ITHACA, NY – In time for the 88th Academy Awards, two Best Foreign Language Film nominees, including last night’s winner, are now playing at Ithaca’s Cinemapolis.

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The first, hailing from Denmark, is Tobias Lindholm’s A War. From the same writer-director of A Hijacking (2012), and with much of the same cast, this similar, vaguely-titled film looks at the blood spilled and allegiances formed in battle from a discomfiting, ambivalently moral point of view.

A gruelling, oft-infuriating tragedy broken into two distinct acts, A War strives for an immediate, you-are-there realism that does not square with its caricatured supporting players (especially its female characters) or lack of feeling. The result is cold, curious film bound to be divisive.

With a tight focus on Commander Claus Pedersen (Pilou Asbæk) for most of its duration, A War foregrounds his two goals from the start: 1) Cmdr. Pedersen wants to keep his soldiers safe and, most of all, 2) he wants to reunite with his family back in Denmark.

A possible lapse of judgment in fulfilling that first goal leads to him precariously realizing the second, as he is summoned to a Danish court to be tried for war crimes. The ensuing trial concerns the disconnect between civilian and military life, which is especially pronounced with the Royal Danish Army, serving in Afghanistan, in the early 2010s.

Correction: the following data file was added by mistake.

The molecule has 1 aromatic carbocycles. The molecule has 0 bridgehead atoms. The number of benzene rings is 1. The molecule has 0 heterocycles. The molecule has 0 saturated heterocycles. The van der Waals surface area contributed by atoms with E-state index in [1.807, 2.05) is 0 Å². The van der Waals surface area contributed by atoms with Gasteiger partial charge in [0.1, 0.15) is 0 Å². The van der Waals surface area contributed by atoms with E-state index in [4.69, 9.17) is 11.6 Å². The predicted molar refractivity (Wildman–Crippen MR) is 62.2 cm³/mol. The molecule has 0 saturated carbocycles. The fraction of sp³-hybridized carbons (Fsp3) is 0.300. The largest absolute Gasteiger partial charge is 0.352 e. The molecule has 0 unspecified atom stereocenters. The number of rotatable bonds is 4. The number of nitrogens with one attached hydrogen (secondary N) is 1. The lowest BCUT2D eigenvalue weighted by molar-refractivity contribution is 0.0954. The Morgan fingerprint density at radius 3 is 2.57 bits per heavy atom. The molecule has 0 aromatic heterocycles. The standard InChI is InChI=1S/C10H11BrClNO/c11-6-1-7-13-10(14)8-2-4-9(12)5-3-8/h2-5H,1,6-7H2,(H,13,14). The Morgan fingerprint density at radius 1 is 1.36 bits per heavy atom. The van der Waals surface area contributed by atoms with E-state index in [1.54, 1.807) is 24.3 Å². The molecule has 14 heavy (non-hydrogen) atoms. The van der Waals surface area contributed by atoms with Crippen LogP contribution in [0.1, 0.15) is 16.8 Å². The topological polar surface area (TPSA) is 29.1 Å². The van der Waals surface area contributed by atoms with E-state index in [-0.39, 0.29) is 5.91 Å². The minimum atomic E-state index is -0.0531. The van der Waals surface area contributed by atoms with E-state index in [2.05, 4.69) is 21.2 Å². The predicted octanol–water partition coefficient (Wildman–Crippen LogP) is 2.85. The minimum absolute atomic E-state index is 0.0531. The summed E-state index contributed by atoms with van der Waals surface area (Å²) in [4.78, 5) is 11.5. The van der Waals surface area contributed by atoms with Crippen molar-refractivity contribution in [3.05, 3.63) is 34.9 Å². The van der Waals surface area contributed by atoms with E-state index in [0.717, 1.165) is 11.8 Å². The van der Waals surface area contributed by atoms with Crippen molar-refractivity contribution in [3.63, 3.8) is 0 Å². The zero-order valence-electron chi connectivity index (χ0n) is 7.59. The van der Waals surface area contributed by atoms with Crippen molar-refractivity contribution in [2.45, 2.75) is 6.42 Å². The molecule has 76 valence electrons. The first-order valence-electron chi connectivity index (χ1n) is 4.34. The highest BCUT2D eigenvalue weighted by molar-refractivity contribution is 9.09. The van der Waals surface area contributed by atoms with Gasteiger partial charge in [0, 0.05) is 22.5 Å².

The domestic courtroom drama of the second half pales next to the first half, which pays attention to military process and the dangers that dog its defenders, as well as hapless civilians. A recurring scene of sorts is that of first aid surgery, applied to a soldier or burned Afghani girl, that proves ineffective in the short term.

Lindholm pushes this motif too far by alluding to it with Pedersen’s family back home, when his wife, Maria (Tuva Novotny), rushes one of their sons to the emergency room, but otherwise Lindholm’s theme is one of the cyclical, pitiful nature of death and supposedly modern warfare.

It’s powerful enough, but once the action relocates to the witness chair, A War starts running on empty. Pedersen’s defense attorney, Martin (Søren Malling, excellent), pushes for his client to lie in his testimony, and Lindholm’s drab, handheld aesthetic does not externalize the commander’s moral reckoning in any convincing way.

Instead, the dialectic between Pedersen’s beleaguered soldier and the dogmatic prosecutor out for blood played by Charlotte Munck becomes hopelessly one-sided, given the sentimentality of Pedersen’s family life, and his yearning to return to it, throughout the film.

At his worse, Lindholm washes the soundtrack with faux-profound ambient music and watches Danish soldiers and Afghani children fly a kite, or he feeds lines like, “Is it true that you killed children?” to the protagonist’s daughter. At his best, he links together the chain of sudden, violent deaths, viewing war as a painful narrative of inexorable cause-and-effect.